When we ask Alexa or Google Assistant a question, it’s as if they briefly join our conversation. Everyone hears the question asked. Everyone hears the response. It’s almost as if another person dropped by and sat down for a moment to chat.

Even the most digitally-immersed generation, millennials, were found to look down at their phones less since using a voice assistant.

Independence

Another way in which these assistants have made a positive impact is in giving people more independence. People with visual impairment, physical disabilities, or memory loss have benefited by using these devices. In addition, seniors, who may not be tech-savvy and may not even own a computer or smart phone, can still take advantage of services on the Internet they would otherwise be cut off from.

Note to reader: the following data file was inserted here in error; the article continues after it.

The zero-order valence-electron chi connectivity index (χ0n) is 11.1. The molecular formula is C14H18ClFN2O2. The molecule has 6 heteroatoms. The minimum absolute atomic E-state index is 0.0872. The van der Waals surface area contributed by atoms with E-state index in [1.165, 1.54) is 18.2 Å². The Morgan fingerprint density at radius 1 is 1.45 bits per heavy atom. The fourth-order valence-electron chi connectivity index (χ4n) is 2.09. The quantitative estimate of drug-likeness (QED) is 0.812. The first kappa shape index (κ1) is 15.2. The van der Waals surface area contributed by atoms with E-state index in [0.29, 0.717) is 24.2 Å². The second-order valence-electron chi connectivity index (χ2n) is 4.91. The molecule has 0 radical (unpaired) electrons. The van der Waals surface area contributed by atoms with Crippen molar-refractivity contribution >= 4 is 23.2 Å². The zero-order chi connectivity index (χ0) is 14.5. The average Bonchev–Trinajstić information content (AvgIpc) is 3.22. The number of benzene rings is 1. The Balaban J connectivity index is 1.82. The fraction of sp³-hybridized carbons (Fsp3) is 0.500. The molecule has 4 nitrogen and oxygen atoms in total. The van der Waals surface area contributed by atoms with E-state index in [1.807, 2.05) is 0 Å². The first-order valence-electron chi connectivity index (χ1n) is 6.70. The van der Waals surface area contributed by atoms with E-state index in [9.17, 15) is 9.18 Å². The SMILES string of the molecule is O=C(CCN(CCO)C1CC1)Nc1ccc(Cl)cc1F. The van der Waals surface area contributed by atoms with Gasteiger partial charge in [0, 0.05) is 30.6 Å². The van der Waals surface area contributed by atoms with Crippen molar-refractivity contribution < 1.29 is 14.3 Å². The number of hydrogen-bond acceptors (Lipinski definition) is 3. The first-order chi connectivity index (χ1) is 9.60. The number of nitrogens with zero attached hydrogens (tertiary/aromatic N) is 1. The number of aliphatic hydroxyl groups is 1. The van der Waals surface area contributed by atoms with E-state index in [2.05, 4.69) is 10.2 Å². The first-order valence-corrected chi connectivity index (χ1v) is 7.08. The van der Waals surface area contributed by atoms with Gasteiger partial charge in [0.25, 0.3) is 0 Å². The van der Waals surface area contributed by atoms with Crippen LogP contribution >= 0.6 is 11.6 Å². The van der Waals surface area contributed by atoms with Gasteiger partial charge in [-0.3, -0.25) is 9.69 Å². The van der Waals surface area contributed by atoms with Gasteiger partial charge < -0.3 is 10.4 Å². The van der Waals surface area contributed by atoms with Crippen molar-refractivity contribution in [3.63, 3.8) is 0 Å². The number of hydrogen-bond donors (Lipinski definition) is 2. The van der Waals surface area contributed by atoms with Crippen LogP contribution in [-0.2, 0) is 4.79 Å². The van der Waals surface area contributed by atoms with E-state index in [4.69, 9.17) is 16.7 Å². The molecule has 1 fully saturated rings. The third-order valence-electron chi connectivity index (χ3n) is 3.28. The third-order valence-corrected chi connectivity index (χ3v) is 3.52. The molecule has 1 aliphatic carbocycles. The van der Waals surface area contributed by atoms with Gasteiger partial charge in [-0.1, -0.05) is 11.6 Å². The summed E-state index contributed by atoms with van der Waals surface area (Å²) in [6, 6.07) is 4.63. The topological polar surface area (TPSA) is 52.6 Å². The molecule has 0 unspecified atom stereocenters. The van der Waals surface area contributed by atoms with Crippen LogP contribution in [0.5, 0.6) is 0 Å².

PC Mag outlines a variety of reasons these devices can be a boon for those with visual impairments. As Bill Boules, who has been blind since birth, puts it:

“The Echo is definitely a game changer… You can get the information much faster, at least 10 times faster.” [Boules] often listens to TV programs, but before the Echo, had to rely on family members to navigate the TV guide and locate the program he wanted.

He even suggests that blind people could use the Amazon Look (a version of the Echo that has a camera and helps you decide what to wear) to make sure their outfit goes together.